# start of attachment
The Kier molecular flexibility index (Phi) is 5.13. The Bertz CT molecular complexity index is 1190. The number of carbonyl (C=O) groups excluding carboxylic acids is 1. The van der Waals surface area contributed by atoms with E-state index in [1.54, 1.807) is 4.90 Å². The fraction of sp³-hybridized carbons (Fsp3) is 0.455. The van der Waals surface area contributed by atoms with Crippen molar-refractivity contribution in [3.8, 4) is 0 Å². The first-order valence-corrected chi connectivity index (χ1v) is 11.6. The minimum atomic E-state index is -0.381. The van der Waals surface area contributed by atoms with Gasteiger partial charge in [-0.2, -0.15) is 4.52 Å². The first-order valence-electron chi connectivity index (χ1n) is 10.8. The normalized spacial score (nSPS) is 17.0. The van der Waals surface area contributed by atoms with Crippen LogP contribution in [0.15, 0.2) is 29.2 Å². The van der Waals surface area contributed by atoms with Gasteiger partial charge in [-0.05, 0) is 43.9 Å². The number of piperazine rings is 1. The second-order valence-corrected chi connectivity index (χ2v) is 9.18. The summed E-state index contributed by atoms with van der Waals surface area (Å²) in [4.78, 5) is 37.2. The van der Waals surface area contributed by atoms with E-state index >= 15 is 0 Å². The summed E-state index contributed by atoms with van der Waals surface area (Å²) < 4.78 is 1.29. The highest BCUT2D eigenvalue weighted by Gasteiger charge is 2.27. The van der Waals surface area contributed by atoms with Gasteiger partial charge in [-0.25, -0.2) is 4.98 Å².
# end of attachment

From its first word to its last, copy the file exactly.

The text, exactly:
The Kier molecular flexibility index (Phi) is 5.13. The Bertz CT molecular complexity index is 1190. The number of carbonyl (C=O) groups excluding carboxylic acids is 1. The van der Waals surface area contributed by atoms with E-state index in [1.54, 1.807) is 4.90 Å². The fraction of sp³-hybridized carbons (Fsp3) is 0.455. The van der Waals surface area contributed by atoms with Crippen molar-refractivity contribution in [3.8, 4) is 0 Å². The first-order valence-corrected chi connectivity index (χ1v) is 11.6. The minimum atomic E-state index is -0.381. The van der Waals surface area contributed by atoms with Gasteiger partial charge in [-0.2, -0.15) is 4.52 Å². The first-order valence-electron chi connectivity index (χ1n) is 10.8. The normalized spacial score (nSPS) is 17.0. The van der Waals surface area contributed by atoms with Crippen LogP contribution in [0.15, 0.2) is 29.2 Å². The van der Waals surface area contributed by atoms with Gasteiger partial charge in [-0.05, 0) is 43.9 Å². The number of piperazine rings is 1. The second-order valence-corrected chi connectivity index (χ2v) is 9.18. The summed E-state index contributed by atoms with van der Waals surface area (Å²) in [4.78, 5) is 37.2. The van der Waals surface area contributed by atoms with E-state index >= 15 is 0 Å². The summed E-state index contributed by atoms with van der Waals surface area (Å²) < 4.78 is 1.29. The highest BCUT2D eigenvalue weighted by Gasteiger charge is 2.27. The van der Waals surface area contributed by atoms with Gasteiger partial charge in [-0.25, -0.2) is 4.98 Å².